After a series of disappointing quarters, Krispy Kreme (NYSE: KKD) has been on a road to recovery lately. What's contributing to the long-awaited turnaround?

The doughnut maker's second-quarter net income jumped fourfold to $8.8 million -- driven in part by a one-time gain on the sale of its stake in its Mexican franchisee for $4.7 million -- and shares surged in response. Revenues for the second quarter rose to $98 million, from $87.9 million a year ago. Krispy Kreme also posted a modest increase in same-store sales and a sharp increase in franchise revenue. While domestic franchise revenues rose by 13.3%, to $2.3 million, international franchise revenue posted an exceptional 33.5% growth to $5.4 million, mainly driven by increased royalty income.

The company also managed to keep costs low. Selling and administration expenses fell slightly, and interest expenses took a 75% nosedive on the back of favorable lending rates and reduced debt.

Despite mounting fuel and commodity costs, Krispy Kreme managed to improve its gross profit margins slightly, from 12.3% to 12.5%. The company's supply-chain division that makes doughnut mixes and doughnut makers turned in a solid 12% revenue increase on the back of product-price increases.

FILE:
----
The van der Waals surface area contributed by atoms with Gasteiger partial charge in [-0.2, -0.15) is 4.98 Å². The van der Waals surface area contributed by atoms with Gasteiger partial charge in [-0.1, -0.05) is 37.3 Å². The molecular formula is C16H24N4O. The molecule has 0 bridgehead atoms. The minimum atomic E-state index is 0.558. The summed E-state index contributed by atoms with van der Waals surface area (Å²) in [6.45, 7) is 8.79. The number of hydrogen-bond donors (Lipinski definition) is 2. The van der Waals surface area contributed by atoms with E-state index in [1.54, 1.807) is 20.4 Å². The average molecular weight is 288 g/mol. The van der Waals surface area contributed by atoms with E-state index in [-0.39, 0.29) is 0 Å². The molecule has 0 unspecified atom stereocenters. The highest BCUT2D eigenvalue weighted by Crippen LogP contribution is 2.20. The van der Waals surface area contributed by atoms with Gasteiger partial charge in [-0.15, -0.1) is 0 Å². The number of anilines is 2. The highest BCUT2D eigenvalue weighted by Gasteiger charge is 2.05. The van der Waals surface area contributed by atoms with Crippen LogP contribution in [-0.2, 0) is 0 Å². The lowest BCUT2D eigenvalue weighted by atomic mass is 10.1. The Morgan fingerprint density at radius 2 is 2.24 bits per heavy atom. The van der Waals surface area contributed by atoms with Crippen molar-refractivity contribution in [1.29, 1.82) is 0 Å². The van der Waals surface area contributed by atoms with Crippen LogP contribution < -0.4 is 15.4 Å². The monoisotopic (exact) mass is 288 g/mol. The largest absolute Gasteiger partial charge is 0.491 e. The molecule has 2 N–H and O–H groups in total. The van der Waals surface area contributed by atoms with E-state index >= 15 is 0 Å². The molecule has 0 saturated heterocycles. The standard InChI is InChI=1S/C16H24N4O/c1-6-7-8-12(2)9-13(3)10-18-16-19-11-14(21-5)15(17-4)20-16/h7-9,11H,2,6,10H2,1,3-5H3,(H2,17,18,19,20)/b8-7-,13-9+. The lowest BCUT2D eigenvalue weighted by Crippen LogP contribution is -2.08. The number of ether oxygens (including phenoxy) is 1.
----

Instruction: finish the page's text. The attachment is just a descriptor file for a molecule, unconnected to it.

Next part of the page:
The company is also looking at more liquidity, with a consistent increase in its cash and equivalents, from $21.2 million in the second quarter last year to an impressive $32.3 million. Long-term debt of $27.7 million is down about a third from year-ago levels.

Krispy Kreme has plenty of competition, though. If it wants to regain its past glory, it needs to catch up with rivals such as Dunkin' Brands (Nasdaq: DNKN) and Starbucks (Nasdaq: SBUX). Krispy Kreme CEO Jim Morgan must breathe some life back into his still-somewhat-stale brand.

The Foolish bottom line
Krispy Kreme appears to be gaining momentum in terms of revenue and profitability. Given the trend over the last two quarters, I think the company will see brighter days ahead under Morgan's leadership. However, it will still have to grapple with Dunkin' and other competitors as it continues its turnaround.